• reduce your prices outside of peak periods;
  • give discounted rates for group reservations. It is always worth your while to give special group rates and to let tour operators stay free of charge when they bring a group with them;
  • offer lower rates to guests staying longer than a week;
  • offer weekend specials, low-season specials, midweek specials or bridal specials;
  • apply the principle of yield management when changing your rates. This means that you need to be flexible and that under certain circumstances you may sell the room for less than your usual rate. It is far better to sell your room at cost than not to sell it at all. Remember, you can never sell last night’s empty room again.


Try to avoid the following pitfalls when setting your rates:

  • Setting rates that are not market-related. Rates should not be set to offset a high bond repayment or to recoup high expenditure on the building or interior decorations. The fact that you may have expensive imported curtains does not really make any difference to the basic rate. Do not expect your guests to pay for your bad planning. First establish what the market will bear in terms of rates before deciding how much you are going to spend on decorating your guest house (rather than doing things to other way around).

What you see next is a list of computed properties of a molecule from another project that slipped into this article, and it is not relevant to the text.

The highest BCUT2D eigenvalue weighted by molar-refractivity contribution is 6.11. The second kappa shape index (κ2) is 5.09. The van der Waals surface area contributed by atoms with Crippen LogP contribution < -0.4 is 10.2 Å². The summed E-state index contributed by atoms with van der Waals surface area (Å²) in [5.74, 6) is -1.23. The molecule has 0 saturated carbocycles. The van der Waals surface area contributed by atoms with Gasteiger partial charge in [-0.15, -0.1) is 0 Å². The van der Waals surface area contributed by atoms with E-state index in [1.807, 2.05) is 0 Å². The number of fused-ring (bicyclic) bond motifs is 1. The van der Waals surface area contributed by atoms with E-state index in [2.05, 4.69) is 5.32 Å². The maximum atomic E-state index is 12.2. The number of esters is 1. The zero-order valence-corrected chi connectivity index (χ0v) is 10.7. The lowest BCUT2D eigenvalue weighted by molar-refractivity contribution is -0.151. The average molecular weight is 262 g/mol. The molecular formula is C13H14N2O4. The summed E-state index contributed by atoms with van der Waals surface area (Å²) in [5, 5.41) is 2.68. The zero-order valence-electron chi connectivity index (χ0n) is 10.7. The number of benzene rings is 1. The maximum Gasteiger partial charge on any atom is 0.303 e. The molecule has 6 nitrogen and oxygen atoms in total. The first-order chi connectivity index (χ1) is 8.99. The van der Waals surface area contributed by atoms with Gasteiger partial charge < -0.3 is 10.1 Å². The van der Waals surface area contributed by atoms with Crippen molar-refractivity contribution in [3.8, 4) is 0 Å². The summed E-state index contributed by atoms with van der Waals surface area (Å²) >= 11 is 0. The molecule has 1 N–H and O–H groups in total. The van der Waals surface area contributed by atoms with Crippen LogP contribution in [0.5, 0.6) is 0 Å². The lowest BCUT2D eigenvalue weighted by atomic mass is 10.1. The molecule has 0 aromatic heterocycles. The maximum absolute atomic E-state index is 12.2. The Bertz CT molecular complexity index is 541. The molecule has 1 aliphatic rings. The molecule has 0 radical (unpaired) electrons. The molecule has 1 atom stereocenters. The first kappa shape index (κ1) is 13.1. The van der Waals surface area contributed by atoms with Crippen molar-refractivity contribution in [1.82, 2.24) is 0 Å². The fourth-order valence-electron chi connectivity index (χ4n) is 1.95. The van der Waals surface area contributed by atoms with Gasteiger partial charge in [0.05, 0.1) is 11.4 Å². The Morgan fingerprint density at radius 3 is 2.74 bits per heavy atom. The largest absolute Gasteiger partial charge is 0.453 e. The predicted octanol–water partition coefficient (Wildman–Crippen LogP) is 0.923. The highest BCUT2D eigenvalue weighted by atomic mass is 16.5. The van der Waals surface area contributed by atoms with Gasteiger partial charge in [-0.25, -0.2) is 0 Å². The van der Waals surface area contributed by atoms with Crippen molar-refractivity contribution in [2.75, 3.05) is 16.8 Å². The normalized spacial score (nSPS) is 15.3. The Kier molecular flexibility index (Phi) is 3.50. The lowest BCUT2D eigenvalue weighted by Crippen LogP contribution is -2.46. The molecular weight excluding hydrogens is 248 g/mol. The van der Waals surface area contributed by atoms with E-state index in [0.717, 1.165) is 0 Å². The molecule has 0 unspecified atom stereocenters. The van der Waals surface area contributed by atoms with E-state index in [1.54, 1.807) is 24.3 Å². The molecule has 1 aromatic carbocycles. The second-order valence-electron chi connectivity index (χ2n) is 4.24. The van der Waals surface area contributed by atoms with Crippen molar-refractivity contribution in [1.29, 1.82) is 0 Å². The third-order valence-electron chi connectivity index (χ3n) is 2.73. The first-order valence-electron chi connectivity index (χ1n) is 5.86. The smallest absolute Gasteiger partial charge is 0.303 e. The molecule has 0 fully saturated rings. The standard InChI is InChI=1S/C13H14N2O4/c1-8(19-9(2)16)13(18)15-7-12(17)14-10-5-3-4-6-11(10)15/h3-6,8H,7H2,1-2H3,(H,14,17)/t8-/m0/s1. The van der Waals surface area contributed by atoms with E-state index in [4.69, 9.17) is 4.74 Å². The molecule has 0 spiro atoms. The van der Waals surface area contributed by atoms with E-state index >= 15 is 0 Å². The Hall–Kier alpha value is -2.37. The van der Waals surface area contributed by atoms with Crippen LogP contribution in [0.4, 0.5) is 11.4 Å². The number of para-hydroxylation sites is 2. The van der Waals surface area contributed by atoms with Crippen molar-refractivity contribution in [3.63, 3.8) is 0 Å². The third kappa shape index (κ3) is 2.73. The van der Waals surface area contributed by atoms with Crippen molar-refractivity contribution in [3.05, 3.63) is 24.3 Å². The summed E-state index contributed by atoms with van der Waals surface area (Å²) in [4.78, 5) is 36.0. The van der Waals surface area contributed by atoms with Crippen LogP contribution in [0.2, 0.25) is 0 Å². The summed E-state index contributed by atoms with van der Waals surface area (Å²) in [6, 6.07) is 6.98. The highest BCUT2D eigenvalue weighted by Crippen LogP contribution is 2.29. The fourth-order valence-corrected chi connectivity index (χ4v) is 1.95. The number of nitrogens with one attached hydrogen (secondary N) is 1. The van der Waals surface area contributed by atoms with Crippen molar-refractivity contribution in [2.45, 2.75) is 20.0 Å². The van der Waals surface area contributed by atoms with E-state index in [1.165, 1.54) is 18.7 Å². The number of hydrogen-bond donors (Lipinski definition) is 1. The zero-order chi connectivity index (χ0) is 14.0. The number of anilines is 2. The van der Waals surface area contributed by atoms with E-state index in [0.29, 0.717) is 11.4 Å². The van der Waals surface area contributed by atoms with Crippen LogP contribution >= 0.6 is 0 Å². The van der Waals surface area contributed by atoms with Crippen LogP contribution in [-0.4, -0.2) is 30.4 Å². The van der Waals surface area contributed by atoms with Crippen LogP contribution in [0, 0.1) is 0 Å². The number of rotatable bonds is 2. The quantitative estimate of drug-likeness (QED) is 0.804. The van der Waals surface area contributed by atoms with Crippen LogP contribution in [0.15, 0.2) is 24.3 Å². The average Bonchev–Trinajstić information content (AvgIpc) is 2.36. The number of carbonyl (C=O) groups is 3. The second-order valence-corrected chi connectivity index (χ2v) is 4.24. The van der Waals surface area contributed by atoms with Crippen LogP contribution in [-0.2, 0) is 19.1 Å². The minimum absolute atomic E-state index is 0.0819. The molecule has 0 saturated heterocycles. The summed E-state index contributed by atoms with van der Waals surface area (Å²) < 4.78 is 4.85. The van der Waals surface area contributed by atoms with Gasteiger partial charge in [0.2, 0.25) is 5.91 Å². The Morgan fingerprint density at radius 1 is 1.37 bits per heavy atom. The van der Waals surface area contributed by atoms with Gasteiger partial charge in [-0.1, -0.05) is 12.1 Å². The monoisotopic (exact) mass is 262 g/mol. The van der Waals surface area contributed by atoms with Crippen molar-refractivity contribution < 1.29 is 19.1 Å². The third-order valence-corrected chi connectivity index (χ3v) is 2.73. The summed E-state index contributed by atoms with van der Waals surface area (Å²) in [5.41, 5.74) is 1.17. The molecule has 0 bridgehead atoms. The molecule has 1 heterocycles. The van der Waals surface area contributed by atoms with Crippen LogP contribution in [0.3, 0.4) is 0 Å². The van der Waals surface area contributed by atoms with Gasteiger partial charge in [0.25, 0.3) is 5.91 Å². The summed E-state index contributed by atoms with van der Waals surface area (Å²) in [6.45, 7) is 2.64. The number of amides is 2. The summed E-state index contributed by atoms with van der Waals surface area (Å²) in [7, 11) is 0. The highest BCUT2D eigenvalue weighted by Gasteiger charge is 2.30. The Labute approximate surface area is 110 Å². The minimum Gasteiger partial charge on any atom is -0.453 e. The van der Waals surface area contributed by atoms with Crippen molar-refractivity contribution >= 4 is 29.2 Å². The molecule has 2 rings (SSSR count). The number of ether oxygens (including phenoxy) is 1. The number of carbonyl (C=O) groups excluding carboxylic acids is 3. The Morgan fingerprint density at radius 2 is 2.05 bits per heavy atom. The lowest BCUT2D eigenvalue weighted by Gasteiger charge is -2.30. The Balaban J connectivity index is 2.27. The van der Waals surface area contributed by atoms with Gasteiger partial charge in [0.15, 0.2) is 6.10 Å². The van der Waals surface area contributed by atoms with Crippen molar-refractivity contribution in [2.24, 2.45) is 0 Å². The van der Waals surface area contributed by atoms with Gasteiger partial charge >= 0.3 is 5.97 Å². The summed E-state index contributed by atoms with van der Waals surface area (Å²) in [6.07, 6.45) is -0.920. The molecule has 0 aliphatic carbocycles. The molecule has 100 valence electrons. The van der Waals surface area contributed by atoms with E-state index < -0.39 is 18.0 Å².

• Compromising on the value of the product you offer. If you cannot afford a buffet breakfast, economise by preparing an individual meal for each guest. Organise your operations to minimise waste and guests will feel that they are getting special treatment.


  • Falling into the trap of being greedy when things start going well. Everyone – including foreign visitors and large companies – is price-conscious.


  • Underestimating the value of price as a marketing tool – and its potential to drive guests away. Sudden extreme increases, and even the sudden lowering of rates, will make valuable guests feel exploited. Take a long-term view and be prepared to build your guest house business slowly, with gradual increases in your rates.


  • Not making sure that your normal rates allow for the payment of commission.


In general, your prices must be:

  • Low enough to attract customers to book
  • High enough to give your business a profit


“Quality is remembered long after price is forgotten.” – Aldo Gucci.


Are you a B&B or Guest House owner? Where are you based? Did you find this article helpful? We would like to hear from you. Please leave a comment below.


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Kindest Regards,


Samkeliso Nkwanyane

Hospitality Coach • Speaker • Consultant